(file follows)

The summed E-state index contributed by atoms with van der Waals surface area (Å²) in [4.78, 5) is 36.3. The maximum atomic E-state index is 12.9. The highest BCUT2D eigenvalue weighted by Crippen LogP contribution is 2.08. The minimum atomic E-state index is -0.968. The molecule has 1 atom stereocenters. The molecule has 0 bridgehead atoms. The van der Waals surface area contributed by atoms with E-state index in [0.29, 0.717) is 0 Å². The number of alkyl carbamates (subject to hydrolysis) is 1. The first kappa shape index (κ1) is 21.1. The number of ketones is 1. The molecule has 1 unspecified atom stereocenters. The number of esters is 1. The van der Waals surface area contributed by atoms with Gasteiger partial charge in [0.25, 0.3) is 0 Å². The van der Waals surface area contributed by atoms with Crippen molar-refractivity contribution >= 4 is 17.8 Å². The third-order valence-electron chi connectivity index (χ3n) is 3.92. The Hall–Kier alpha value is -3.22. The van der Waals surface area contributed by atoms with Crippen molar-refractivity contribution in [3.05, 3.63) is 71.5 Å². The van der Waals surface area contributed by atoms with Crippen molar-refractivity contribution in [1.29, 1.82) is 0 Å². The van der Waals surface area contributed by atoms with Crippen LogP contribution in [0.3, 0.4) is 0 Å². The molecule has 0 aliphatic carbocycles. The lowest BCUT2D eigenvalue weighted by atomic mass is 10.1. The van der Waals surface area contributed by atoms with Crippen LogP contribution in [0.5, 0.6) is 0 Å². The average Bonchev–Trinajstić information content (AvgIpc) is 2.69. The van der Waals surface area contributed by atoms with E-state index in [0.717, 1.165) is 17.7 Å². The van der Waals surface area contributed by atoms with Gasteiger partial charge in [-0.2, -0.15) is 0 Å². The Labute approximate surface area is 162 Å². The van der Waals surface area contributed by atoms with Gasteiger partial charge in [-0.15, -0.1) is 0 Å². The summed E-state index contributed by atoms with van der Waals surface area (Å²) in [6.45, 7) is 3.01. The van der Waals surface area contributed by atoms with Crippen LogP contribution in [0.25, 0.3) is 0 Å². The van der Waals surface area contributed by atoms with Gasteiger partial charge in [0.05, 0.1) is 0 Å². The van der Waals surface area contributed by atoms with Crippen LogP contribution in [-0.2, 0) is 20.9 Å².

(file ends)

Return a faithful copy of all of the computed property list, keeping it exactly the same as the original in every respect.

The summed E-state index contributed by atoms with van der Waals surface area (Å²) in [4.78, 5) is 36.3. The maximum atomic E-state index is 12.9. The highest BCUT2D eigenvalue weighted by Crippen LogP contribution is 2.08. The minimum atomic E-state index is -0.968. The molecule has 1 atom stereocenters. The molecule has 0 bridgehead atoms. The van der Waals surface area contributed by atoms with E-state index in [0.29, 0.717) is 0 Å². The number of alkyl carbamates (subject to hydrolysis) is 1. The first kappa shape index (κ1) is 21.1. The number of ketones is 1. The molecule has 1 unspecified atom stereocenters. The number of esters is 1. The van der Waals surface area contributed by atoms with Gasteiger partial charge in [0.25, 0.3) is 0 Å². The van der Waals surface area contributed by atoms with Crippen molar-refractivity contribution >= 4 is 17.8 Å². The third-order valence-electron chi connectivity index (χ3n) is 3.92. The Hall–Kier alpha value is -3.22. The van der Waals surface area contributed by atoms with Crippen molar-refractivity contribution in [3.05, 3.63) is 71.5 Å². The van der Waals surface area contributed by atoms with Crippen molar-refractivity contribution in [1.29, 1.82) is 0 Å². The van der Waals surface area contributed by atoms with Crippen LogP contribution in [0.3, 0.4) is 0 Å². The molecule has 0 aliphatic carbocycles. The lowest BCUT2D eigenvalue weighted by atomic mass is 10.1. The van der Waals surface area contributed by atoms with Crippen LogP contribution in [0.5, 0.6) is 0 Å². The average Bonchev–Trinajstić information content (AvgIpc) is 2.69. The van der Waals surface area contributed by atoms with E-state index in [0.717, 1.165) is 17.7 Å². The van der Waals surface area contributed by atoms with Gasteiger partial charge in [-0.2, -0.15) is 0 Å². The Labute approximate surface area is 162 Å². The van der Waals surface area contributed by atoms with Gasteiger partial charge in [-0.15, -0.1) is 0 Å². The summed E-state index contributed by atoms with van der Waals surface area (Å²) in [6.45, 7) is 3.01. The van der Waals surface area contributed by atoms with Crippen LogP contribution in [0.25, 0.3) is 0 Å². The van der Waals surface area contributed by atoms with Gasteiger partial charge in [0.05, 0.1) is 0 Å². The van der Waals surface area contributed by atoms with Crippen LogP contribution in [-0.2, 0) is 20.9 Å².